Business Overview

This business is authorized under the Nonpublic Postsecondary Commission and the State of Georgia to offer dog trainer certification programs. The academy’s certification is honored throughout the United States as well as internationally. The company teaches students how to become dog behaviorists with a structured program of dog training in order to start their own business or work for an established dog training company. Canine Good Citizen, board/training, teaching private and group lessons, Search and Rescue and personal protection among others. Both online and hands-on classes are available to students.

A core portion of clients (approximately 80%) are Veterans who bring their service dogs for balance training and training for PTSD. Their tuition is paid by the Veterans Administration through programs including Chapter 33, the GI Bill – Post 9-11, Chapter 31, Chapter 35, and Montgomery. The academy has been approved by the VA since 1998.

Key company highlights:
• Full Service Programs – Students receive Professional, Advanced and Master Dog Educator/Trainer Certification
• Clients are part time students, full time students, and online students
• Certified Vocational School – Train the trainer vocational school since 1996
• Growth Opportunity – There exists opportunity for growth by establishing a structured marketing program. The business currently has no marketing plan.
• Location – business is not location based and a potential buyer can easily move the business. The business can be operated from a 900 square foot facility with classroom space. Typical class size is 12 students.

Trainers/Instructors are 1099.


  • Asking Price: $495,000
  • Cash Flow: $238,000
  • Gross Revenue: $497,000
  • FF&E: N/A
  • Inventory: N/A
  • Inventory Included: N/A
  • Established: 1996

Detailed Information

  • Property Owned or Leased:N/A
  • Property Included:N/A
  • Building Square Footage:N/A
  • Lot Size:N/A
  • Total Number of Employees:N/A
  • Furniture, Fixtures and Equipment:N/A
Purpose For Selling:


Additional Info

The company was started in 1996, making the business 26 years old.

Why is the Current Owner Selling The Business?

There are all types of reasons people resolve to sell operating businesses. Nonetheless, the true factor and the one they tell you might be 2 totally different things. For instance, they might state "I have way too many various commitments" or "I am retiring". For many sellers, these factors stand. However, for some, these may simply be reasons to attempt to hide the reality of transforming demographics, increased competitors, recent reduction in incomes, or a variety of other factors. This is why it is really crucial that you not count absolutely on a seller's word, but rather, use the seller's solution together with your total due diligence. This will paint a much more sensible picture of the business's existing situation.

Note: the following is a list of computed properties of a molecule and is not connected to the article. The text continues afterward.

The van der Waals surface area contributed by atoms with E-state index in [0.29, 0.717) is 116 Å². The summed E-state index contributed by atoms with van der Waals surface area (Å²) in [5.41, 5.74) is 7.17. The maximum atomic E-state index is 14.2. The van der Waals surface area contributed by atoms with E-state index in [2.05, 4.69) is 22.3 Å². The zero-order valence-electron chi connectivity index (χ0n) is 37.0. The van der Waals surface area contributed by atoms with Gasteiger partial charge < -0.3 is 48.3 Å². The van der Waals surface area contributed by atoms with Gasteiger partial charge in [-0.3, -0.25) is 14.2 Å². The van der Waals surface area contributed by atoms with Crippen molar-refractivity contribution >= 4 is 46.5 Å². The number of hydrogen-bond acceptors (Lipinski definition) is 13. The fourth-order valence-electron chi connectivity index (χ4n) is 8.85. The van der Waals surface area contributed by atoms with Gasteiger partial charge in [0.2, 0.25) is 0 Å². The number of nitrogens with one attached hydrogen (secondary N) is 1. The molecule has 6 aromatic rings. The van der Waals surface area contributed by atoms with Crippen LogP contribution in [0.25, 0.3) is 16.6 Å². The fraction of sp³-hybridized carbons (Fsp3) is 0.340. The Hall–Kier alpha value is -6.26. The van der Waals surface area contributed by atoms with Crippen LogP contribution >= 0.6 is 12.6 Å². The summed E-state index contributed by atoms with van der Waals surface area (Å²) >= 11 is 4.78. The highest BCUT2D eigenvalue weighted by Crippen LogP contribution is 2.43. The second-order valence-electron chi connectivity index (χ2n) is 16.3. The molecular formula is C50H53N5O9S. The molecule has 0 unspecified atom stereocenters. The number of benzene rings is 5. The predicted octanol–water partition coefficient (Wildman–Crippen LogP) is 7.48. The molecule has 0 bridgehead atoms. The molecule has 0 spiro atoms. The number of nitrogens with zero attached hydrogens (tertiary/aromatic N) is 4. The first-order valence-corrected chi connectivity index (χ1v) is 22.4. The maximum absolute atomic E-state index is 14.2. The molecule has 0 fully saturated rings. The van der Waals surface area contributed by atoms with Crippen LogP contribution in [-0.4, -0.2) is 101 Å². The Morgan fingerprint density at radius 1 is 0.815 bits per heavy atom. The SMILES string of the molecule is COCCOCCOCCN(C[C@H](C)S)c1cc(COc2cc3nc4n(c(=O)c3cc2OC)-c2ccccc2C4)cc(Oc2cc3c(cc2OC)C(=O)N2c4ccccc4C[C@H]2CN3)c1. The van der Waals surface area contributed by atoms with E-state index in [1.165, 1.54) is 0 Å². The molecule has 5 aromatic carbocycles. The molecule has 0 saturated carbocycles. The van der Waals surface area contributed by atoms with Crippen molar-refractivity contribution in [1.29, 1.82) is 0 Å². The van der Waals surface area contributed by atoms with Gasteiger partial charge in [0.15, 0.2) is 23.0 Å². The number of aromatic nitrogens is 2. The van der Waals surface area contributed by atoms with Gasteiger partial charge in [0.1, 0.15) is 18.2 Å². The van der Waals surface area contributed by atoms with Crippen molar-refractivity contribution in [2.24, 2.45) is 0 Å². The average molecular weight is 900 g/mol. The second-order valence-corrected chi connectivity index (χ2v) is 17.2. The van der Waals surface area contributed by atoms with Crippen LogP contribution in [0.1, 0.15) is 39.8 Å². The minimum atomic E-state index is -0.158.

Existing Debts and Future Obligations

If the current business is in debt, which lots of businesses are, then you will certainly have reason to consider this when valuating/preparing your offer. Numerous businesses finance loans so as to cover items such as stock, payroll, accounts payable, and so on. Keep in mind that in some cases this can imply that revenue margins are too thin. Many organisations fall into a revolving door of taking loans as a way to pay back various other loans. In addition to debts, there may additionally be future obligations to consider. There may be an outstanding lease on equipment or the structure where the business resides. The business may have existing contracts with suppliers that have to be satisfied or may cause charges if canceled early.

Understanding the Customer Base, Competition and Area Demographics

How do companies in the location bring in brand-new clients? Most times, companies have repeat customers, which develop the core of their daily earnings. Certain aspects such as new competition sprouting up around the location, road building, and employee turnover can influence repeat clients and adversely influence future earnings. One crucial thing to consider is the location of the business. Is it in an extremely trafficked shopping center, or is it hidden from the main road? Obviously, the more individuals that see the business on a regular basis, the greater the possibility to develop a returning client base. A final idea is the basic area demographics. Is the business located in a densely inhabited city, or is it located on the outside border of town? Just how might the local mean family earnings effect future income potential?